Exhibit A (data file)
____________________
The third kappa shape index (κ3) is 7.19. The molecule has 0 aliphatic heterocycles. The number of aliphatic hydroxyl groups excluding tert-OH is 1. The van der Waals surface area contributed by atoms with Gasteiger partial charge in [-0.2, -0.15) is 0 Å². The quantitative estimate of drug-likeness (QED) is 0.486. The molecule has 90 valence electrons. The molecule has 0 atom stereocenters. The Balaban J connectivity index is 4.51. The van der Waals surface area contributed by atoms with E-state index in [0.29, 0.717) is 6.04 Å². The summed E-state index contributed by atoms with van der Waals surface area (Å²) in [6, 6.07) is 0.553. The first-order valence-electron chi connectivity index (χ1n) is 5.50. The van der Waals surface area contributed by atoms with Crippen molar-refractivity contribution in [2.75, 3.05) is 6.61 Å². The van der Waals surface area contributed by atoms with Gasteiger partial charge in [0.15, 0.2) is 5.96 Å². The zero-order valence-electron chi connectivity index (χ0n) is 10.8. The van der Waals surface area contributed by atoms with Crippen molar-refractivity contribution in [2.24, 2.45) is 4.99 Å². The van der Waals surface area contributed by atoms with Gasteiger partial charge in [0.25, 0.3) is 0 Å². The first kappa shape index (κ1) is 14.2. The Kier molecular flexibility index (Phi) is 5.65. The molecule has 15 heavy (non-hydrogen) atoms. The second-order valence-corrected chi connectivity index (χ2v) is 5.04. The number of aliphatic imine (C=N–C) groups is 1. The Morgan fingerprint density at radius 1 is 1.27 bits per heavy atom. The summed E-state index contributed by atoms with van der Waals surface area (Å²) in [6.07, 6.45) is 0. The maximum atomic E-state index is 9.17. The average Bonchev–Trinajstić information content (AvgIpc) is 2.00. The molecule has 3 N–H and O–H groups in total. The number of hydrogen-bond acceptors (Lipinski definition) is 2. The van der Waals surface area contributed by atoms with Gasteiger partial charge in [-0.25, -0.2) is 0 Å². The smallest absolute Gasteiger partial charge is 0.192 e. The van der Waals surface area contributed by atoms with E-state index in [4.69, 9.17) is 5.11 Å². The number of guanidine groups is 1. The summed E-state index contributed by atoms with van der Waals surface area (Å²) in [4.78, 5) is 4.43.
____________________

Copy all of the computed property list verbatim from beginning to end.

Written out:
The third kappa shape index (κ3) is 7.19. The molecule has 0 aliphatic heterocycles. The number of aliphatic hydroxyl groups excluding tert-OH is 1. The van der Waals surface area contributed by atoms with Gasteiger partial charge in [-0.2, -0.15) is 0 Å². The quantitative estimate of drug-likeness (QED) is 0.486. The molecule has 90 valence electrons. The molecule has 0 atom stereocenters. The Balaban J connectivity index is 4.51. The van der Waals surface area contributed by atoms with E-state index in [0.29, 0.717) is 6.04 Å². The summed E-state index contributed by atoms with van der Waals surface area (Å²) in [6, 6.07) is 0.553. The first-order valence-electron chi connectivity index (χ1n) is 5.50. The van der Waals surface area contributed by atoms with Crippen molar-refractivity contribution in [2.75, 3.05) is 6.61 Å². The van der Waals surface area contributed by atoms with Gasteiger partial charge in [0.15, 0.2) is 5.96 Å². The zero-order valence-electron chi connectivity index (χ0n) is 10.8. The van der Waals surface area contributed by atoms with Crippen molar-refractivity contribution in [2.24, 2.45) is 4.99 Å². The van der Waals surface area contributed by atoms with Gasteiger partial charge in [0.25, 0.3) is 0 Å². The first kappa shape index (κ1) is 14.2. The Kier molecular flexibility index (Phi) is 5.65. The molecule has 15 heavy (non-hydrogen) atoms. The second-order valence-corrected chi connectivity index (χ2v) is 5.04. The number of aliphatic imine (C=N–C) groups is 1. The Morgan fingerprint density at radius 1 is 1.27 bits per heavy atom. The summed E-state index contributed by atoms with van der Waals surface area (Å²) in [6.07, 6.45) is 0. The maximum atomic E-state index is 9.17. The average Bonchev–Trinajstić information content (AvgIpc) is 2.00. The molecule has 3 N–H and O–H groups in total. The number of hydrogen-bond acceptors (Lipinski definition) is 2. The van der Waals surface area contributed by atoms with Gasteiger partial charge in [-0.25, -0.2) is 0 Å². The smallest absolute Gasteiger partial charge is 0.192 e. The van der Waals surface area contributed by atoms with E-state index in [4.69, 9.17) is 5.11 Å². The number of guanidine groups is 1. The summed E-state index contributed by atoms with van der Waals surface area (Å²) in [4.78, 5) is 4.43.